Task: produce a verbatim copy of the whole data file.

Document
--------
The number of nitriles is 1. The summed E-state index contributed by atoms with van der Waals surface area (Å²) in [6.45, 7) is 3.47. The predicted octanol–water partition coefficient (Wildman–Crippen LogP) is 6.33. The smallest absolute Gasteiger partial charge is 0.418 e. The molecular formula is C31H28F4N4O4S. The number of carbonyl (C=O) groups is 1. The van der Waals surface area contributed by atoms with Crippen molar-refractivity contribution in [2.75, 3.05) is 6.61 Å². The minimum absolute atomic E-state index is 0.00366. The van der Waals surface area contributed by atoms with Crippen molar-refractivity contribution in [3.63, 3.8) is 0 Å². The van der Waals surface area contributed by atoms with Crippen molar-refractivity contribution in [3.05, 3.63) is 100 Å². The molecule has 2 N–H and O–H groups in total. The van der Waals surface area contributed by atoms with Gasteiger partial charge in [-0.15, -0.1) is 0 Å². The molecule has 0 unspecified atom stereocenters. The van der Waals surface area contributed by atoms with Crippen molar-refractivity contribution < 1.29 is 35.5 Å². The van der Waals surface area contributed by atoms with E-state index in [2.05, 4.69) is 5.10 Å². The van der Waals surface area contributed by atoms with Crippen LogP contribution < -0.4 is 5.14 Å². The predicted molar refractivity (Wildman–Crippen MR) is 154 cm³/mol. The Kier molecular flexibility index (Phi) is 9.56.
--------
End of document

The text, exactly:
The number of nitriles is 1. The summed E-state index contributed by atoms with van der Waals surface area (Å²) in [6.45, 7) is 3.47. The predicted octanol–water partition coefficient (Wildman–Crippen LogP) is 6.33. The smallest absolute Gasteiger partial charge is 0.418 e. The molecular formula is C31H28F4N4O4S. The number of carbonyl (C=O) groups is 1. The van der Waals surface area contributed by atoms with Crippen molar-refractivity contribution in [2.75, 3.05) is 6.61 Å². The minimum absolute atomic E-state index is 0.00366. The van der Waals surface area contributed by atoms with Crippen molar-refractivity contribution in [3.63, 3.8) is 0 Å². The van der Waals surface area contributed by atoms with Crippen molar-refractivity contribution in [3.05, 3.63) is 100 Å². The molecule has 2 N–H and O–H groups in total. The van der Waals surface area contributed by atoms with Gasteiger partial charge in [-0.15, -0.1) is 0 Å². The molecule has 0 unspecified atom stereocenters. The van der Waals surface area contributed by atoms with Crippen molar-refractivity contribution < 1.29 is 35.5 Å². The van der Waals surface area contributed by atoms with E-state index in [2.05, 4.69) is 5.10 Å². The van der Waals surface area contributed by atoms with Crippen LogP contribution < -0.4 is 5.14 Å². The predicted molar refractivity (Wildman–Crippen MR) is 154 cm³/mol. The Kier molecular flexibility index (Phi) is 9.56.